Baseball and Apple Pie: Things that are Uniquely American

Top 10 Things as American as Apple Pie

So, you’ve decided to move to the United States and want to know more about the things that are unique to Americans. If we asked our friends, family, and co-workers what makes living in the states different, the debate would be surely loud and might just go on forever.

We’ve decided to make a list of what we think makes living in the US unique.

1. Obsession with American Football

Playing American Football

Football is an institution in the US. Not only is the National Football League the most popular one in America, But the NFL is also the most profitable sport in the entire world.

2. America’s Favorite Pastime

American Baseball Game

Baseball has been played in America for 150 years. It’s America’s favorite pastime and the fall classic, the World’s Series, is what fans wait for the entire season – all 162 games. Grab a hot dog and a beer, visit a local ballpark, and enjoy the slow pace of the game.

3. Paying Sales Tax on Purchases

Well, sales tax is definitely not one of the fun things about living in the US. And it’s a sore spot – not just for newcomers but for those born here. You make a purchase. You must pay a tax for the luxury of making a purchase. What items do and do not get taxed vary by category and state.

So, why isn’t the sales tax included on the sticker price to avoid confusion? We shake our heads, too.

4. Singing the Star-Spangled Banner

Girl in front of american flag

“Oh, say can you see,” may be one of the most difficult songs to sing, the high notes are hard! But it still invokes a tremendous sense of pride for most and you’ll know the words by heart before you realize it.

5. The American Flag

Family American Flag

Pride in the flag representing your country is understood. However, in the US, 150 million flags are sold each year according to the Flag Association of America. You’ll see them at events across the country, up and down city streets, and on plenty of novelty and decorative items.

6. Inches, Feet, Quarts, Gallons & Fahrenheit – Really?

Fahrenheit vs. Celsius

Tricky, yes. Despite the use of the metric system in most of the world and seemingly the most logical, the US still measures things the way it did in 1790. And to further complicate things, 32 degrees means it’s freezing, and 212 degrees is the boiling point.

7. Celebrating our Fur Babies (Very American)

Dogs in Stroller

Two-thirds of households in the US have cats or dogs, along with hamsters, fish, bunnies, and reptiles.

Americans obsess over our pets, we’ll admit it. Over $50 million is spent annually on their care, gifts, professional photos, toys, and grooming.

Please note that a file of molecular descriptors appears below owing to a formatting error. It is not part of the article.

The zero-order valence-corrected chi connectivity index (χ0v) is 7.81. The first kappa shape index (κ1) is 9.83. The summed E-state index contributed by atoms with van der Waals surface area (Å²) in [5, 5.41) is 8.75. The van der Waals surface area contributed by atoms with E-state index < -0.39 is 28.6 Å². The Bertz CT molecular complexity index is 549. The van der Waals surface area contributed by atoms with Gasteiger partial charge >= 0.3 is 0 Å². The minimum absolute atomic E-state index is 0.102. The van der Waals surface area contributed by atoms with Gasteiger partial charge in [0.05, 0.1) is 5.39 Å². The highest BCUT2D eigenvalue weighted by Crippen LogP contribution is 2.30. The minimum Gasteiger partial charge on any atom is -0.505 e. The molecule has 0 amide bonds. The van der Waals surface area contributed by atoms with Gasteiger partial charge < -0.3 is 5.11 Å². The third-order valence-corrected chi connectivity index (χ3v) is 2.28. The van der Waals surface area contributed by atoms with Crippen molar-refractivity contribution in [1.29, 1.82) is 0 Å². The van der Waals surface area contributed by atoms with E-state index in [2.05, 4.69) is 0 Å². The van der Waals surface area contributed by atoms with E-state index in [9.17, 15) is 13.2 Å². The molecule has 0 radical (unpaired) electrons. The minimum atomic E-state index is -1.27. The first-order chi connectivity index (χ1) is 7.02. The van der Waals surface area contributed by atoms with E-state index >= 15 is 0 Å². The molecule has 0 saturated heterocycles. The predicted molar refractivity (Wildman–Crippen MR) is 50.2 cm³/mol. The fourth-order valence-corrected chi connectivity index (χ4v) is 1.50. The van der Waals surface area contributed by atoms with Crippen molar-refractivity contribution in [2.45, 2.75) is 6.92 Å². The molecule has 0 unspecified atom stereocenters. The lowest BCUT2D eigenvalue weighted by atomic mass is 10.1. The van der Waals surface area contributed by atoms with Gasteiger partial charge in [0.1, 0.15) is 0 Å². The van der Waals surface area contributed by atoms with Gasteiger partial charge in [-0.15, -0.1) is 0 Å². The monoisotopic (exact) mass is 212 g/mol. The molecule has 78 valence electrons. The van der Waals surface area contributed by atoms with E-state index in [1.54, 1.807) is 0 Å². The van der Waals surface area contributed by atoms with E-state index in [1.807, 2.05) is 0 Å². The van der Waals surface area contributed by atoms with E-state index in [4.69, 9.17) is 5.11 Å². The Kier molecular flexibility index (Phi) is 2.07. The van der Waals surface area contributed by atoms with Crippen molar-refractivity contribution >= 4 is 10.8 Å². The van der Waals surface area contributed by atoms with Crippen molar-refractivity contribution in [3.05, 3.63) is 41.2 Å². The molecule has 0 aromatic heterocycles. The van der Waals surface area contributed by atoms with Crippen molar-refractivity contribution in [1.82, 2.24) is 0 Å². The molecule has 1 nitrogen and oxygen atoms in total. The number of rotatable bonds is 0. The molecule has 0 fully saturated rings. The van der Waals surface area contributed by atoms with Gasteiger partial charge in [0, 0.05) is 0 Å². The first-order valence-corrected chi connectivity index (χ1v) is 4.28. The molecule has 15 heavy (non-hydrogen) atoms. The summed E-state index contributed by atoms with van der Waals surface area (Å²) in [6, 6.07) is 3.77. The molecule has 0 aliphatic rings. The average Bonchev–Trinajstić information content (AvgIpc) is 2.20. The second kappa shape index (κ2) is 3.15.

8. Vacation Time, Uniquely Short

Working while on vacation

The US has been referred to as the ‘no vacation nation’ but that’s not necessarily true. Employers give 90% of full-time workers paid time off.  For a variety of reasons, employees do not use it all and when they do use their days — it may not come as a surprise to learn — many stay connected by email and text.

9. Black Friday Shopping

Crowds in Store for Black Friday

Black Friday marks the kickoff to the holiday shopping season which occurs on the Friday after Thanksgiving. It refers to when retail stores went from in the red to in the black in accounting terms. Before the pandemic, it offered the biggest sales and the biggest crowds hit the stores. Cyber Monday, the Monday after Black Friday has become a tremendous success for online retailers as well.

10. Tipping in America

Tipping a Waitress in the US

Since the 1960s, employees could receive tipping credits – that is an employer could pay the employee under the minimum wage if they earn tips. Many types of employees in the service industry rely on tips to bridge the gap in their lower-than-minimum-wage hourly rate and what they are ultimately paid. 15% of the total check is standard but exceptional service warrants a higher gratuity of 18-20 percent.

Final Thoughts

As the uniquely American list can be endless, we have a few other items that didn’t quite make our top ten but are worthy of mention. Have some of your own? Share with us in the comments.

  • Cheese in a can
  • The ratio of ice to drinks
  • Yellow school buses
  • Direct to consumer pharmaceutical advertising
  • Garbage disposals in kitchen sinks
  • Coffee-to-go is a mainstay in the US with a Starbucks within blocks of the next
  • High priced convenience stores open 24/7
  • Using the phrase ‘how are you’ instead of saying ‘hello’
  • Super-sized portions of everything from soda, pizza, and Big Macs to the mega 136 count of dryer sheets from your local Costco

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